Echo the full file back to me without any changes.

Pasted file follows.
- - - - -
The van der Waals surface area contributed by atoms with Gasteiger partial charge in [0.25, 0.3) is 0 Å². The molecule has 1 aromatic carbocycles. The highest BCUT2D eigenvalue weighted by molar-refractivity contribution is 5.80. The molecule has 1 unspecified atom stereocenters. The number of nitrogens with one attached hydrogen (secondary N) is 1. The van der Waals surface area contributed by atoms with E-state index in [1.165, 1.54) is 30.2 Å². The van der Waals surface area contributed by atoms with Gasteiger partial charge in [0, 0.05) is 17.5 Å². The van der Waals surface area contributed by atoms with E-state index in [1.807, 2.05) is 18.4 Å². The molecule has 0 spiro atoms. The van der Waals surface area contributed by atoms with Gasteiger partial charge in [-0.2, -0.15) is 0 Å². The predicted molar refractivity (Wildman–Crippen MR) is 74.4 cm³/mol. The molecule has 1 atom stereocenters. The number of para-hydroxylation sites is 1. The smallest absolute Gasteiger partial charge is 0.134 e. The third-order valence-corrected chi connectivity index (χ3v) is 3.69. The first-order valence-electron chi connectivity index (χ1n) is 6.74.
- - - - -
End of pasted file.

The van der Waals surface area contributed by atoms with Gasteiger partial charge in [0.25, 0.3) is 0 Å². The molecule has 1 aromatic carbocycles. The highest BCUT2D eigenvalue weighted by molar-refractivity contribution is 5.80. The molecule has 1 unspecified atom stereocenters. The number of nitrogens with one attached hydrogen (secondary N) is 1. The van der Waals surface area contributed by atoms with E-state index in [1.165, 1.54) is 30.2 Å². The van der Waals surface area contributed by atoms with Gasteiger partial charge in [0, 0.05) is 17.5 Å². The van der Waals surface area contributed by atoms with E-state index in [1.807, 2.05) is 18.4 Å². The molecule has 0 spiro atoms. The van der Waals surface area contributed by atoms with Gasteiger partial charge in [-0.2, -0.15) is 0 Å². The predicted molar refractivity (Wildman–Crippen MR) is 74.4 cm³/mol. The molecule has 1 atom stereocenters. The number of para-hydroxylation sites is 1. The smallest absolute Gasteiger partial charge is 0.134 e. The third-order valence-corrected chi connectivity index (χ3v) is 3.69. The first-order valence-electron chi connectivity index (χ1n) is 6.74.